The increasing pressure to succeed has added unnecessary stress to the school-aged child, and the number of children experiencing melancholy, panic attacks, or suicidal thoughts is dangerously high.
Board exams are approaching, and students in grades 10 and 12 will endure sleepless nights and stressful days for an entire month until the arduous board exams are completed. Exam pressure causes unavoidable stress, which can lead to conditions such as indigestion and insomnia.
Yoga experts believe that by using the divine instrument of Yoga, parents can help their children cope with the stress of exams. Yoga is widely regarded as an excellent stress reliever. If students practise yoga during their exams, it can make their preparation time easier and less stressful.
Yoga’s pranayama, or deep breathing exercise, is known to be a stress reliever. When exam pressure gets to you and you start to feel anxious or scared, close your eyes and take several deep breaths. Inhale through your nose and exhale through your mouth to breathe. It will make you feel lighter and more comfortable.
Students can avoid exam stress by performing the following yoga poses at sunrise:
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The plough pose is another name for this yoga exercise. It regulates the functioning of your nervous system and calms your mind. To do the plough pose, lie flat on your back with your knees bent and your feet flat on the floor. Your arms should be at your sides, palms on the floor. Now raise your legs from your hips and bring them to the back of your head. Exhale as you go up and try to touch your toes to the floor. While releasing, gently roll back on the floor and inhale while coming back down. Avoid returning abruptly. Slow and steady movement is recommended.
This asana, also known as the warrior pose, is excellent for stress relief and improving concentration. It energises your mind and forces you to concentrate on your breathing. To do the warrior pose, stand up straight with your feet close together and your arms by your sides. Put your right leg forward, your left foot behind, and your arms stretched above your head. Bend your left knee and extend your lunge by lifting your heel upwards. While inhaling, twist your upper body and arch your back. Hold this position for five breaths before repeating with the other leg.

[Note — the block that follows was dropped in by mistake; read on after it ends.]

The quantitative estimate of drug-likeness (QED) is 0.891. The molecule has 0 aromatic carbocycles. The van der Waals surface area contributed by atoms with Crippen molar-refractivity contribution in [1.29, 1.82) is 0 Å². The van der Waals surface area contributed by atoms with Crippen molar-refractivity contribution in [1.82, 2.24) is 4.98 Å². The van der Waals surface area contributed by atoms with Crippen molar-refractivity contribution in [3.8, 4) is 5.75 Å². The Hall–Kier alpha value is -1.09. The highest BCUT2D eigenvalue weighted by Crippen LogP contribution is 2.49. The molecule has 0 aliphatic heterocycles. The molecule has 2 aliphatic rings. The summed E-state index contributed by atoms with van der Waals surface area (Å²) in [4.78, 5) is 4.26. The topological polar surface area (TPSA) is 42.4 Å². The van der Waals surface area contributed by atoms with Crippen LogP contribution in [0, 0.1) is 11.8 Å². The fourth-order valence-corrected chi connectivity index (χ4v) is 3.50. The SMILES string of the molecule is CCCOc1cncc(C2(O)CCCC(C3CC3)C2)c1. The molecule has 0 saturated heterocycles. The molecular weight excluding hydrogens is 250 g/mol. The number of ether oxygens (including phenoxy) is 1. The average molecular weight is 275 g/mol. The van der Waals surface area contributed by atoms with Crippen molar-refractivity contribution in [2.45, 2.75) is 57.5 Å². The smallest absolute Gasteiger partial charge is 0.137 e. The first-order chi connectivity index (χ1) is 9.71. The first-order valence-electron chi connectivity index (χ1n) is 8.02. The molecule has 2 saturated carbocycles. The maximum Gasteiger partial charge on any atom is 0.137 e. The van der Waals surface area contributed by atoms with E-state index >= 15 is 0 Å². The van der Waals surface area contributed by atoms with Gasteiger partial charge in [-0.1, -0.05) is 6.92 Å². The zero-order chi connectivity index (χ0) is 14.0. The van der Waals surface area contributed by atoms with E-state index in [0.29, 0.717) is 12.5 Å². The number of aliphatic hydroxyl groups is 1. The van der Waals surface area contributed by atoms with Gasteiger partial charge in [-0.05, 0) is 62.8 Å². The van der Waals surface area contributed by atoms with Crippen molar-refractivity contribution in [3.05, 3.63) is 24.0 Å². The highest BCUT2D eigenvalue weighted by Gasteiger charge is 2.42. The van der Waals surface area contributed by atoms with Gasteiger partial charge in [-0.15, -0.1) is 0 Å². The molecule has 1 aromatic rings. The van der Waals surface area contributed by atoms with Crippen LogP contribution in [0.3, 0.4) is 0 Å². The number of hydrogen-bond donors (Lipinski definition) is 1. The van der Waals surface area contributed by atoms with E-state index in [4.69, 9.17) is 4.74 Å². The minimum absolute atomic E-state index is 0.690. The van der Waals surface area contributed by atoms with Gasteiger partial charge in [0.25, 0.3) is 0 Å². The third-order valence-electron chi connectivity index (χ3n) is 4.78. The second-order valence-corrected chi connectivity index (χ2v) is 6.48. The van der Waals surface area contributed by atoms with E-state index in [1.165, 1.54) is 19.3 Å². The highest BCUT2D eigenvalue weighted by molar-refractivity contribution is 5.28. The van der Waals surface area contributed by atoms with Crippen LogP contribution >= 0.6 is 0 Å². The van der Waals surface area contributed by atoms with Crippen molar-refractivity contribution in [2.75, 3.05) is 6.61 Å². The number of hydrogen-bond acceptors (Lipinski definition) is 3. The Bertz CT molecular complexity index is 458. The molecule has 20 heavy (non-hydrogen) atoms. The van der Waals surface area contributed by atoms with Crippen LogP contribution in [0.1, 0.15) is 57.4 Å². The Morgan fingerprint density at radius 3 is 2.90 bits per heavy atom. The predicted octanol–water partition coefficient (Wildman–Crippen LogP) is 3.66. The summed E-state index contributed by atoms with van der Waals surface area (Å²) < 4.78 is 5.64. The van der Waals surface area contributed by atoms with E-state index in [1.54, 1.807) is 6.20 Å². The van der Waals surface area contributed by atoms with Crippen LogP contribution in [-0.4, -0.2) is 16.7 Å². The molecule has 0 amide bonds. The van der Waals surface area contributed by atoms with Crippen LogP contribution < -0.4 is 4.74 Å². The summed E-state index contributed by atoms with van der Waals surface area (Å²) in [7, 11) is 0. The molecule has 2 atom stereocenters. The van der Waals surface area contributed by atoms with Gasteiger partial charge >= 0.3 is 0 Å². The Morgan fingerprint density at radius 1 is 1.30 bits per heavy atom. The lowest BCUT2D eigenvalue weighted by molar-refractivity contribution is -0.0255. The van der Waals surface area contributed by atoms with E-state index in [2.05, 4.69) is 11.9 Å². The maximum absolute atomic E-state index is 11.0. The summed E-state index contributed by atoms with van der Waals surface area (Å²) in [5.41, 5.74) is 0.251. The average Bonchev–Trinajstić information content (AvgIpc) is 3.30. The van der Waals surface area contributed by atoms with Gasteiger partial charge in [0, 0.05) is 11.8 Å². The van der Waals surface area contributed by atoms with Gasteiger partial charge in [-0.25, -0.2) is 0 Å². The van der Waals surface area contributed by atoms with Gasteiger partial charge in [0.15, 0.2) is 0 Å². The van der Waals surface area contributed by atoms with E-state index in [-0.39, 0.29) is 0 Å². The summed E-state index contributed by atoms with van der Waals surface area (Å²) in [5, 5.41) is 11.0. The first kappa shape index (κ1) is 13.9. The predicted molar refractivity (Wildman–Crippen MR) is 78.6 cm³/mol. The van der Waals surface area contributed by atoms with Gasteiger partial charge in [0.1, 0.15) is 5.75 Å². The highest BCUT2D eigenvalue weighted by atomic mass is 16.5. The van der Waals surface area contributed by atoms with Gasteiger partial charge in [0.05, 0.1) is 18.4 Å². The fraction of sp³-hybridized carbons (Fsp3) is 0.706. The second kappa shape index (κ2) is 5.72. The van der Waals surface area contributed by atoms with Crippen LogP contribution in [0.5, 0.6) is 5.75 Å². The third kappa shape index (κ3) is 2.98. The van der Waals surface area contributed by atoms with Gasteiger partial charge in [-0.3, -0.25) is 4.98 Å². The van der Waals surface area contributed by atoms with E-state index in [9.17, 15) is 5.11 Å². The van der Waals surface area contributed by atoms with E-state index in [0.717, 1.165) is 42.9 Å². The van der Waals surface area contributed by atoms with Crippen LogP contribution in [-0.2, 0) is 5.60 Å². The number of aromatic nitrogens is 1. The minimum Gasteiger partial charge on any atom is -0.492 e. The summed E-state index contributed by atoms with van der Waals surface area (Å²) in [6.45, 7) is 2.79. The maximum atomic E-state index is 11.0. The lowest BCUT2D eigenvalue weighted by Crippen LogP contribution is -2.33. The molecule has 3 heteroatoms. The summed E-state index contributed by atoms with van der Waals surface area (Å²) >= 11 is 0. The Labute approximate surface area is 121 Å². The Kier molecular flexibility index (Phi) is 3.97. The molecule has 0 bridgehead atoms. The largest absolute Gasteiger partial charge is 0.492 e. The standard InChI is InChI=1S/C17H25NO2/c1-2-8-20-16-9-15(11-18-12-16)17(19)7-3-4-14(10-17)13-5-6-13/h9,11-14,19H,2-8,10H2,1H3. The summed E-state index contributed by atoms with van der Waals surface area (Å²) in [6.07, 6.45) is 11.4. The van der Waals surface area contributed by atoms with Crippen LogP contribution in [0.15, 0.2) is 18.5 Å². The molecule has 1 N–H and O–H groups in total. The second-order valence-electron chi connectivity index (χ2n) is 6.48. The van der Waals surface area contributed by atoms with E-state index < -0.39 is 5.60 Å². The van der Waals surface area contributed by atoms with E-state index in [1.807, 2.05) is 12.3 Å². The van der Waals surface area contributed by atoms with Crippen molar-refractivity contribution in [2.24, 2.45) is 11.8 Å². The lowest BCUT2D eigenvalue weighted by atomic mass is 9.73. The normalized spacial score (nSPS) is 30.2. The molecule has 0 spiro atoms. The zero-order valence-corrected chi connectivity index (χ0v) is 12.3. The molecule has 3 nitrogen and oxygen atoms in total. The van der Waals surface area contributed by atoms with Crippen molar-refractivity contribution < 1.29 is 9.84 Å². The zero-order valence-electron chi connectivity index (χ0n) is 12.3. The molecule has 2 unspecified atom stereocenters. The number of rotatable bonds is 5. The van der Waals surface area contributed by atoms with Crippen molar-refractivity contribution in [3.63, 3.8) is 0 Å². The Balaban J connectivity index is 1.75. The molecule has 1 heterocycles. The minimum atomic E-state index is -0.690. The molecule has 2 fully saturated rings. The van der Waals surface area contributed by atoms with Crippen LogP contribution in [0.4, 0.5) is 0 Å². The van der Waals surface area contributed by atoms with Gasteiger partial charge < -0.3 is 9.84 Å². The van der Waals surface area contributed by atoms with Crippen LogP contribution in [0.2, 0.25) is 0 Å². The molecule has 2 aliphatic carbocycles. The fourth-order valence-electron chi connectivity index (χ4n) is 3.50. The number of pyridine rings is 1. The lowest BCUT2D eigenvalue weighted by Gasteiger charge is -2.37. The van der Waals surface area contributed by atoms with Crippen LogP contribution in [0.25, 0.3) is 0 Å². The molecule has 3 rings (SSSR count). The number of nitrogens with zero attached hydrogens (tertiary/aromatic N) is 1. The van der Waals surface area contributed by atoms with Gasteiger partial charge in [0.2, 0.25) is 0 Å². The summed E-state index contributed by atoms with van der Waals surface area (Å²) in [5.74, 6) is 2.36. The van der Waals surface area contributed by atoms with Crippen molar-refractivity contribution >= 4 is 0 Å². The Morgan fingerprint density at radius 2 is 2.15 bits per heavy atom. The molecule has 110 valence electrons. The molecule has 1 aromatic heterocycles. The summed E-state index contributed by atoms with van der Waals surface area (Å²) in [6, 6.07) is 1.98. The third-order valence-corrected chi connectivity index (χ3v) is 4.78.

Matsyasana, also known as the fish pose, is an excellent yoga exercise for releasing tension and stress. It refreshes you and strengthens your immune system. To do the fish pose, lie flat on your back with your knees bent and your feet flat on the floor. Straighten your legs and place your arms on your sides, palms down. Exhale as you bend your elbows and lift your upper body. Make sure you only raise your chest and tilt your head back. Count to 5 and exhale while counting.
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Parvatasana, also known as the mountain pose, aids in concentration and focus. It will also aid in the reduction of stress and tension. To do parvatasana, sit in sukhasana or with crossed legs and your back straight up. Raise your hands to the sky and fold them so that the palms are facing each other. Hold one hand with the other and try to stretch upwards as if pulling your body up. Pull until your abdominal muscles are stretched. Hold the position for about 15 seconds before repeating three times.
Adho mukho svanasana
This asana is ideal for students who do their homework at their desks. This asana relaxes the muscles and soothes the nervous system. To begin adho mukho svanasana, or downward facing dog pose, lie on your stomach on your yoga mat. Your palms should be near your ears, and your toes should be pointed downwards, with your heels pointing upwards towards the ceiling. Exhale and push your hands off your buttocks, allowing your buttocks to point to the sky. Push your feet flat on the floor to release.
Super Brain Yoga
While standing tall and straight with your arms at your sides, lift your left arm and place your thumb and index finger on the lobe of your right ear. Raise your right arm and place your thumb in front of your left earlobe. Your left arm should be directly in front of your right.
Deeply inhale as you gradually lower yourself to a sitting position. Maintain this posture for two to three seconds. Then, as you rise back up, gently exhale. The cycle is finished; you can repeat it as many as 15 times per day.
Standing tall and straight with your arms at your sides. With your right arm, grasp your left earlobe. Maintain a right arm over a left arm. With your thumb and index finger on your left arm, grasp your right earlobe. The tip of your thumb should be facing forward. Exhale deeply and squat down to a sitting position slowly. Hold this position for approximately 2-3 seconds. Inhale gently as you rise again. This marks the end of the cycle. This cycle can be repeated 10-15 times per day.
Disclaimer: This content, including advice, is intended to be general in nature. It is not intended to be a substitute for professional medical advice. Always seek the advice of a specialist or your own doctor for additional information. Healthnews24seven is not responsible for this information.